In 1982, the competition expanded into another State with the entry of a combined Brisbane team. The new revised program saw Victorian teams traveling to NSW and AIS, and NSW teams traveling to South Australia and South Australian teams traveling to Victoria. It was not a full home and away competition but the beginnings of what was to come in the future. The competition also changed its name to the more appropriate Women’s Basketball League.

St. Kilda repeated in 1982 with a grand final win over Bankstown. St. Kilda also won the first two titles in the men’s NBL, which showed the strength of the St. Kilda at that time.

In 1983, Nunawading Spectres led by Robyn Maher easily defeated St. Kilda and went on to win nine WNBL titles during the next 12 years. During the 1983 Australian Club Championships, a workshop was held to discuss women’s basketball and from that meeting came the decision to bring together a second tier of clubs to form the Women’s Conference. There were now 20 women’s teams playing in a home and away competition, which immediately improved the standard of women’s basketball in Australia.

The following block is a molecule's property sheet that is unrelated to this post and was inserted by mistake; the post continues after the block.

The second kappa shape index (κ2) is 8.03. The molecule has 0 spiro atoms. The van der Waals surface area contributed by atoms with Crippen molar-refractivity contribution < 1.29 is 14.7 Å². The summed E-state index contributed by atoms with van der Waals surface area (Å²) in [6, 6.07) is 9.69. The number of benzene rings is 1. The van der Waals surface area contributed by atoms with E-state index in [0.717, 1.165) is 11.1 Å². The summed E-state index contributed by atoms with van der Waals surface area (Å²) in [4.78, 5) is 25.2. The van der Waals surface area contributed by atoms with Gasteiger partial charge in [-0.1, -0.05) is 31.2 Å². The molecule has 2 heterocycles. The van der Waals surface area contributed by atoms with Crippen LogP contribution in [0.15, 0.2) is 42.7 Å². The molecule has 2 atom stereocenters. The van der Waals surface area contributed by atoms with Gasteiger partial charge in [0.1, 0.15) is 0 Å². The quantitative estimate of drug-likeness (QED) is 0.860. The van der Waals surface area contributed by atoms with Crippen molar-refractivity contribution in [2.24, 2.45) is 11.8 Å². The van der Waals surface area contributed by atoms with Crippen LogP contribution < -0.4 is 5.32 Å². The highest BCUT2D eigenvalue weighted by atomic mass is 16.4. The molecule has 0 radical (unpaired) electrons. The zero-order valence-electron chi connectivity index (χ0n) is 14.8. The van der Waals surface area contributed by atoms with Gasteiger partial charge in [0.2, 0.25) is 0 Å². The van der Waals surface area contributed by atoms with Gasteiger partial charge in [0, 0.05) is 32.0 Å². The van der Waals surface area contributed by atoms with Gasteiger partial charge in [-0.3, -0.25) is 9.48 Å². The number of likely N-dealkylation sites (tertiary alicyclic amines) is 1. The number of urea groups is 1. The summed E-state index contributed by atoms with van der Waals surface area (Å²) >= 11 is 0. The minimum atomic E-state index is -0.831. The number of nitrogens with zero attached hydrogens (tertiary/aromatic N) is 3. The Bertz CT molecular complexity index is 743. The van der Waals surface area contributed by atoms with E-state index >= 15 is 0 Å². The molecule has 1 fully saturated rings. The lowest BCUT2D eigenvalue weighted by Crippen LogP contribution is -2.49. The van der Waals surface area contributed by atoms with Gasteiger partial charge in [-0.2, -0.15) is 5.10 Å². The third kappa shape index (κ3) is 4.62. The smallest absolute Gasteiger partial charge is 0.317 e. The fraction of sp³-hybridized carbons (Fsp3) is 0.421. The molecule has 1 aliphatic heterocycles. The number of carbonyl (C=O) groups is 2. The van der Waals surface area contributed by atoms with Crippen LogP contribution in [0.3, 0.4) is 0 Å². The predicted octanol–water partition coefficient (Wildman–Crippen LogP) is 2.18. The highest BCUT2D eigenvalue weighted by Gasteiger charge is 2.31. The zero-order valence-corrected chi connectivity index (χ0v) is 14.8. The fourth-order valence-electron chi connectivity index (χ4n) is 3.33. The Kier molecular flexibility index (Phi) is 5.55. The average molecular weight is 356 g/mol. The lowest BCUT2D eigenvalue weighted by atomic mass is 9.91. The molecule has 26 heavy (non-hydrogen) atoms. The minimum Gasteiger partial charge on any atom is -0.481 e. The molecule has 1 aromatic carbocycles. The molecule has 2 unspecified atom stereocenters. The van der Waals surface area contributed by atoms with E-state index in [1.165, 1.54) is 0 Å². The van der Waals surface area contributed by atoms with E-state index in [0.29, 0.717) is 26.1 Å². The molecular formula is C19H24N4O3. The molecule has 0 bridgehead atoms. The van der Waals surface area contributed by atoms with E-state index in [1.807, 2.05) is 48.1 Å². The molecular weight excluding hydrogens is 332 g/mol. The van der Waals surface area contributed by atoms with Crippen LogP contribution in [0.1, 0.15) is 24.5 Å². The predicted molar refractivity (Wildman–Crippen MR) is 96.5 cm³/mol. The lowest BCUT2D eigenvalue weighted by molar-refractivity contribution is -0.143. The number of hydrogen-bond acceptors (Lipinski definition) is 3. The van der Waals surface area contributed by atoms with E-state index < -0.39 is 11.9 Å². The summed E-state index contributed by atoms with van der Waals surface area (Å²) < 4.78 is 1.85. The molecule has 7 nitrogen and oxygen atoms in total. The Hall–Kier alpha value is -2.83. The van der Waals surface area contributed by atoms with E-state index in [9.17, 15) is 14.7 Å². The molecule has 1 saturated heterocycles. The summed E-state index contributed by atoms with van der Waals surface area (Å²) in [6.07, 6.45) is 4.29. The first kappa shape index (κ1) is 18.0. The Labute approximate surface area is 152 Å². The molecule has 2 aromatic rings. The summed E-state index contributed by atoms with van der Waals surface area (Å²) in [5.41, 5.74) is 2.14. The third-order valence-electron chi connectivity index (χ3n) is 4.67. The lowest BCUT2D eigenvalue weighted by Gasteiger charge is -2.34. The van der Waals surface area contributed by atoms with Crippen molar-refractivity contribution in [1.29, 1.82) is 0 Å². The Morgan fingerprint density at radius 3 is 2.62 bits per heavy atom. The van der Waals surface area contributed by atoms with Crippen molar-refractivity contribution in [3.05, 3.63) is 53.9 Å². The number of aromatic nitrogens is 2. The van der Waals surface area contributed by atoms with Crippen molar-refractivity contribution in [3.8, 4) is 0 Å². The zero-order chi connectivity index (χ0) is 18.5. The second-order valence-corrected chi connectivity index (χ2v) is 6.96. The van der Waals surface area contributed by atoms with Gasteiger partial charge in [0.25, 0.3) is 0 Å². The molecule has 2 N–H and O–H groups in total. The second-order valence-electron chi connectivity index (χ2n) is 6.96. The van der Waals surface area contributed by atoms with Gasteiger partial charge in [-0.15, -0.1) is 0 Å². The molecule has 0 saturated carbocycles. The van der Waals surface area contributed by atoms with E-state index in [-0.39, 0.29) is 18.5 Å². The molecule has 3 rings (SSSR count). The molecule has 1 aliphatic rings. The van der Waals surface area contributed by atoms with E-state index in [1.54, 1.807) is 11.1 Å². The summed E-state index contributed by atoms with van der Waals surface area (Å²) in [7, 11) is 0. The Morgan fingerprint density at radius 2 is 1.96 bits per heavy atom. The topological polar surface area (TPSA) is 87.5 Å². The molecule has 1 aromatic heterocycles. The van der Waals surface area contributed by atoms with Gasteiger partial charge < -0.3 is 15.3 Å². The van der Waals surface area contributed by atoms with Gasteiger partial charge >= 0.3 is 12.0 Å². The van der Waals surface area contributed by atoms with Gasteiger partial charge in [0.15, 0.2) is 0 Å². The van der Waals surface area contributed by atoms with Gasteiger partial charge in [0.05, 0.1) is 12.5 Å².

With the NBL finally riding the crest of a sudden wave of popularity, media interest in the women’s league also was on the increase. Most clubs were recognising the need to promote themselves and the image of the league. Double header matches with the men’s NBL and with South East Basketball League games – a secondary men’s interstate competition – pushed the women’s game before a wider spectator audience unfamiliar with the qualify of women’s basketball.

Back in Australia in 1985, the two competitions continued to work together to improve women’s basketball and recognised the need to promote the competition and the individual clubs and athletes. Hobart was winners of the second conference and was keen to enter the main competition however this was not to be until 1986.

League Expansion and Growth (1986-1989)[edit]

When Perth admitted a team for the 1986 Women’s Basketball Conference, the two women’s leagues could rightfully claim that between them they had a truly national competition. The Australian Basketball Federation approved the WBL’s application to be renamed the National Women’s Basketball League and a new era was underway.